A common object is a set of elements that are defined in advance and can be referenced by policies or configuration files. You can define objects in a centralized data plan to simplify configurations.

Public objects are referenced by security profiles or policies

2. Create security profiles.

Security profile is a special object for security policies. This object is a set of content security check and protection rules. You can use a security profile to define the threats for a security function to identify, as well as the countermeasures. Each security function has respective security profiles. You can configure a security policy and reference multiple security profiles for one traffic flow to implement multi-dimensional content security checks and protection for this data flow.

Security profiles are referenced by security policies.

3. Configure policies.

Policies control the actions taken for traffic.

Creating Security Profiles
  1. Choose Resource > Network > Security Business > Secure Center from the main menu.

  2. Perform corresponding operations based on the site requirements.

    Public Object

    Operation

    Function

    Description

    Security zone

    Choose Objects Management > Zones from the navigation tree on the left. Click and set security zone parameters.

    A security zone is a set of the networks connected by interfaces. Users on these networks have the same security attributes.

    Address or address set

    Choose Objects Management > Addresses from the navigation tree on the left. Click and set address set parameters.

    If the dynamic mapping between devices an address sets needs to be configured, set Mapping status to ON, click Create, and configure the mapping address scope of each device.

    Object address is a set of IP addresses or MAC addresses.

    To perform control over the traffic with specific source or destination IP addresses, you are advised to create an address set and reference the address set in the security policy.

    If a policy references the dynamic mapping between devices and the address set, the system deploys addresses for devices based on the mapping.

    Region or region group

    Choose Objects Management > Regions from the navigation tree on the left. Click and set region parameters.

    A region is a collection of public network IP addresses. A region group can contain multiple regions or existing region groups. Regions and region groups can be referenced by policies to implement region-based control.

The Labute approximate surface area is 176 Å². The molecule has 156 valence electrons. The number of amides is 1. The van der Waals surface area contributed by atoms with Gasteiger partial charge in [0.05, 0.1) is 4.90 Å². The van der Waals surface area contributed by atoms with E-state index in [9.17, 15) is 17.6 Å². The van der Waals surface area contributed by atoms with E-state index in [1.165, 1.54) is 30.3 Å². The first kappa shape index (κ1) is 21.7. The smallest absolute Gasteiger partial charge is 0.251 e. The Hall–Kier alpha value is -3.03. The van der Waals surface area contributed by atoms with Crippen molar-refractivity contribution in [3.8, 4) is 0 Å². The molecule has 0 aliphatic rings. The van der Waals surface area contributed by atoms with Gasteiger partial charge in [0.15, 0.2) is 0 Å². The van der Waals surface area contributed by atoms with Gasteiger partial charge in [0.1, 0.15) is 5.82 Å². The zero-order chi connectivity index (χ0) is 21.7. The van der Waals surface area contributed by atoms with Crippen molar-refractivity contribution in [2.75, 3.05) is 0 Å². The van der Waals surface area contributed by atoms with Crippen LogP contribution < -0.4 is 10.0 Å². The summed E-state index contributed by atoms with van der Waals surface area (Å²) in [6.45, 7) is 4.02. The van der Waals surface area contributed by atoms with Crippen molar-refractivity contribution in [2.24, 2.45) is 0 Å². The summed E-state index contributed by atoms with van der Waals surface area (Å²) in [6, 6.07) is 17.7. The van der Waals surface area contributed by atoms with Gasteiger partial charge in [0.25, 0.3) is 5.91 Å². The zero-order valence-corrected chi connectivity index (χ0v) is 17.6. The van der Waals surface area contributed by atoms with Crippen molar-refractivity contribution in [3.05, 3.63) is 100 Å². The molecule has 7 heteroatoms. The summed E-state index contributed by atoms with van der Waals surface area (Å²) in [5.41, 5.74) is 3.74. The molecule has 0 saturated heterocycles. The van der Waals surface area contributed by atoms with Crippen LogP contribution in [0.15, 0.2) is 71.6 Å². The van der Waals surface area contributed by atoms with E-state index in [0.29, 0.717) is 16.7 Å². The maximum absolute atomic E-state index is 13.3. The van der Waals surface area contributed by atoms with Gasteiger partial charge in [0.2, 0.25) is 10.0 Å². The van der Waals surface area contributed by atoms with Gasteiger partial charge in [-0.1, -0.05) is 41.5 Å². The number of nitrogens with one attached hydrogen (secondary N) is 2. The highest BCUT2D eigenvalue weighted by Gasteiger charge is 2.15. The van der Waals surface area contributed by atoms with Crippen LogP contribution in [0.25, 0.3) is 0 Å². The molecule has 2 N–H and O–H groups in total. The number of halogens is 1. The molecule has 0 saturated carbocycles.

Service or service group

    Choose Objects Management > Services from the navigation tree on the left. Click and set service or service group parameters.

    Object service is a set of TCP/UDP ports or ICMP, STCP parameter rules. Network applications or communication protocols use specific TCP/UDP ports or ICMP, STCP packets to communicate. Therefore, you can define services to match these network applications or protocols.

    To perform control over the traffic of a specific protocol, you are advised to configure the corresponding service and reference the service in the security policy.

    Schedule

    Choose Objects Management > Schedules from the navigation tree on the left. Click and set schedule parameters.

    Object schedule is a set of time ranges. Schedule controls the valid time ranges of a policy. Therefore, the NGFW can apply different policies at different time.

    To perform control over the traffic within a specific schedule, you are advised to create a schedule and reference the schedule in the security policy.

    User or user group

    Choose Objects Management > Users from the navigation tree on the left.

    • Configure a user group.

      Choose Create > Create User Group and set user group parameters.

    • Configure a user.
      • To configure a single user, choose Create > Create User, set Create type to Single user, and set user parameters.
      • To configure multiple users, choose Create > Create User, set Create type to Multi users, and set user parameters.
      • To configure users in a batch, click , download the template, edit user information, and upload the template.

    Users refer to the ones who must pass the authentication procedure conducted by an NE before they can access network resources. You can manage users in groups and configure differentiated security policies for the groups.